It’s not funny anymore- it’s one thing to trip over a low step every once in a while, but when you keep falling over your own feet, then it’s time to re-examine your health profile. Surprisingly, the solution could be as simple as upping your vitamin B12 levels.
There’s a name for that!
The condition is called dyspraxia, and it’s a neurological disorder that makes it difficult for people to use their motor skills efficiently. “Motor learning disability” impairs your ability to control arm and leg movements and stay coordinated; simple everyday tasks like carrying a food tray, tying your shoelaces, or walking up a flight of stairs without falling are challenging for people with dyspraxia.
It’s a nerve cell thing
Scientists are certain exactly what causes dyspraxia, but they know that it occurs in the nervous system, specifically in the area of motor neurons, cells that control movement and coordination. What other people may call “clumsiness” is really a result of your neurons trying to connect with other nerve cells while transmitting messages to the brain, but being constantly interrupted.
When there is a breakdown in communication between these nerve cells, your brain has difficulty processing information related to physical coordination, resulting in delayed or improper response.
About 10% have some form of dyspraxia, while only 2% have a severe problem with constantly falling down and sporting injuries.
There’s no cure for developmental dyspraxia, but if diagnosed, you may be prescribed a number of treatments that are supposed to help, such as occupational therapy, speech therapy, and perceptual motor training.
If Vitamin B12 Deficiency Mimics Multiple Sclerosis, How do you tell the Difference?
Guess which vitamin feeds your brain cells?
Vitamin B12 is one of the most fundamental nutrients for neurological performance, as it helps to maintain myelin, a fatty substance which coats your nerve cells, providing a smooth surface for enhanced intercellular communication.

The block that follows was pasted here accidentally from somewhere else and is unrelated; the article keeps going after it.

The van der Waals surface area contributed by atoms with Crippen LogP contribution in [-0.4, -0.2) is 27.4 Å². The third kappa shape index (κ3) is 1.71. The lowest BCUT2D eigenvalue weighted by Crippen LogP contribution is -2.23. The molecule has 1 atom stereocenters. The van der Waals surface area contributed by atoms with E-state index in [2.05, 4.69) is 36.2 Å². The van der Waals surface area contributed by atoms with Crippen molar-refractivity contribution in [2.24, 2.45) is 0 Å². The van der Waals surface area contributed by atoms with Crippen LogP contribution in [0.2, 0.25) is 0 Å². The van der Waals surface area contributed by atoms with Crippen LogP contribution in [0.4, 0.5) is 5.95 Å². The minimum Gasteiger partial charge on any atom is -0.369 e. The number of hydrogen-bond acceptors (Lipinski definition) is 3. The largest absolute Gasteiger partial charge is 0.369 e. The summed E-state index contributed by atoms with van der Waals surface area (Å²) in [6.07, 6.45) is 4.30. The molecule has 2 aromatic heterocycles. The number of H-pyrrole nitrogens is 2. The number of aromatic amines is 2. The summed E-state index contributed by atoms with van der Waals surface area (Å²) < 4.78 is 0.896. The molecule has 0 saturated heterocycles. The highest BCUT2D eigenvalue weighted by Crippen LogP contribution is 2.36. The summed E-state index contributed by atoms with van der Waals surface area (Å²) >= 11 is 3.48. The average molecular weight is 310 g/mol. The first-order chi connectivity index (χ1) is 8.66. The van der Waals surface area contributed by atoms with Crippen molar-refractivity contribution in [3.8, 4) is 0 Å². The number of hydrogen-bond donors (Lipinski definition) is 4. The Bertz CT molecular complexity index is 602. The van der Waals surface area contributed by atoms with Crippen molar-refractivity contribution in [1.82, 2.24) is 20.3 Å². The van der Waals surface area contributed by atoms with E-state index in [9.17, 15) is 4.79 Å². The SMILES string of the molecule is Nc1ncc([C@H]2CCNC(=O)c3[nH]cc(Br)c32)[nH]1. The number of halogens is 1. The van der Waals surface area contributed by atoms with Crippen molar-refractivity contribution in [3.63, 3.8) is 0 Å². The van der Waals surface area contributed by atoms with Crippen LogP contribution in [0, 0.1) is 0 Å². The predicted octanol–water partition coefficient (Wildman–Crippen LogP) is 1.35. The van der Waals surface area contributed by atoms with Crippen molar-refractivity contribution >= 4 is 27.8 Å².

One thing that happens when vitamin B12 (cobalamin) levels are severely low is that your myelin shield becomes thinner, making it more difficult for your nerve cells to function properly.
Untreated, vitamin B12 deficiency can lean to demyelination, a complete breakdown in myelin, which causes many MS-like symptoms, such as painful tingling and numbness in the arms and legs, stiff muscle pain, muscle twitches or spasms, difficulty balancing on one leg, constantly dropping things, and impaired gait.
So, if dyspraxia is not inherited from birth, then it’s possible that frequent falling could be a result of low vitamin B12, as one of the many symptoms of vitamin B12 deficiency is poor muscle coordination and damage to the peripheral nerve cells that control your arms and legs.
Balance your B12, Balance your Nerves
It’s important to catch vitamin B12 deficiency while the symptoms are still reversible, before there is any actual damage to the nerve cells.
To treat, many doctors recommend constant supplementation of vitamin B12, in doses of 1,000mcg, to be taken in the form of vitamin B12 injections, sublingual tablets, or other non-dietary methods, until symptoms disappear.
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Like this? Read more:
Born with it: Clumsiness and Two Left Feet from Dyspraxia
Vitamin B12 Deficiency and Movement Disorders- How They Relate
What Is Dyspraxia? How Is Dyspraxia Treated?
Image courtesy of Pink Sherbet Photography/flickr